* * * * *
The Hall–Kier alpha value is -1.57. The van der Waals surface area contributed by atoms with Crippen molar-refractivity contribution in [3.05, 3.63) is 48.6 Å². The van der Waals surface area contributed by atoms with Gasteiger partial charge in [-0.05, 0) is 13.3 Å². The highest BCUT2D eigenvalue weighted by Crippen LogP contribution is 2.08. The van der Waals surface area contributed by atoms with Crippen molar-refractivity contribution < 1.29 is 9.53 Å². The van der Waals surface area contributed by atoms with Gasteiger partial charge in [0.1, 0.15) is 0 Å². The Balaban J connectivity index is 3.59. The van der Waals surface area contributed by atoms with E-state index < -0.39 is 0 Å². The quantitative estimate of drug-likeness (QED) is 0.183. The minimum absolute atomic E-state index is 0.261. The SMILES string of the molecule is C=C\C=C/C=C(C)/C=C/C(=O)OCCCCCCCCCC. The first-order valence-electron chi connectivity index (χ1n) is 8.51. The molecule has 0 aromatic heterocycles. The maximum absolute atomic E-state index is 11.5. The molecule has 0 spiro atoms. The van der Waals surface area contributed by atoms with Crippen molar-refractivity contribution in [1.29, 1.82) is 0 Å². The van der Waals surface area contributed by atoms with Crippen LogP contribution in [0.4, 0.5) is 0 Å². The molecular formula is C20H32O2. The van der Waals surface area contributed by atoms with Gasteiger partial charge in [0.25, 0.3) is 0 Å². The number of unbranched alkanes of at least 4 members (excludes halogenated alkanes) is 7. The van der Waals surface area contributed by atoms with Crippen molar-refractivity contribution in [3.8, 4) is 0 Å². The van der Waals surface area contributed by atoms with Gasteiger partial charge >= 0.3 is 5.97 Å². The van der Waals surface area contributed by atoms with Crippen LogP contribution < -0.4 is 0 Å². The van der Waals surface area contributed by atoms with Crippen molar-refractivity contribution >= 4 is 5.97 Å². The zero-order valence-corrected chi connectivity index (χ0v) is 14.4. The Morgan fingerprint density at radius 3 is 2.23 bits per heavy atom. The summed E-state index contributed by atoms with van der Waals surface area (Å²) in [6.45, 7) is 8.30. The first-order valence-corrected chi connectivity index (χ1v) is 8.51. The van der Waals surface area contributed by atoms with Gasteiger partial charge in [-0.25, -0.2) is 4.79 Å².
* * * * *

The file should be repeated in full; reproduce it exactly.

The Hall–Kier alpha value is -1.57. The van der Waals surface area contributed by atoms with Crippen molar-refractivity contribution in [3.05, 3.63) is 48.6 Å². The van der Waals surface area contributed by atoms with Gasteiger partial charge in [-0.05, 0) is 13.3 Å². The highest BCUT2D eigenvalue weighted by Crippen LogP contribution is 2.08. The van der Waals surface area contributed by atoms with Crippen molar-refractivity contribution < 1.29 is 9.53 Å². The van der Waals surface area contributed by atoms with Gasteiger partial charge in [0.1, 0.15) is 0 Å². The Balaban J connectivity index is 3.59. The van der Waals surface area contributed by atoms with E-state index < -0.39 is 0 Å². The quantitative estimate of drug-likeness (QED) is 0.183. The minimum absolute atomic E-state index is 0.261. The SMILES string of the molecule is C=C\C=C/C=C(C)/C=C/C(=O)OCCCCCCCCCC. The first-order valence-electron chi connectivity index (χ1n) is 8.51. The molecule has 0 aromatic heterocycles. The maximum absolute atomic E-state index is 11.5. The molecule has 0 spiro atoms. The van der Waals surface area contributed by atoms with Crippen molar-refractivity contribution in [1.29, 1.82) is 0 Å². The van der Waals surface area contributed by atoms with Crippen LogP contribution in [0.4, 0.5) is 0 Å². The molecular formula is C20H32O2. The van der Waals surface area contributed by atoms with Gasteiger partial charge in [0.25, 0.3) is 0 Å². The number of unbranched alkanes of at least 4 members (excludes halogenated alkanes) is 7. The van der Waals surface area contributed by atoms with Crippen molar-refractivity contribution in [3.8, 4) is 0 Å². The van der Waals surface area contributed by atoms with Gasteiger partial charge >= 0.3 is 5.97 Å². The van der Waals surface area contributed by atoms with Crippen LogP contribution < -0.4 is 0 Å². The van der Waals surface area contributed by atoms with Crippen molar-refractivity contribution >= 4 is 5.97 Å². The zero-order valence-corrected chi connectivity index (χ0v) is 14.4. The Morgan fingerprint density at radius 3 is 2.23 bits per heavy atom. The summed E-state index contributed by atoms with van der Waals surface area (Å²) in [6.45, 7) is 8.30. The first-order valence-corrected chi connectivity index (χ1v) is 8.51. The van der Waals surface area contributed by atoms with Gasteiger partial charge in [-0.25, -0.2) is 4.79 Å².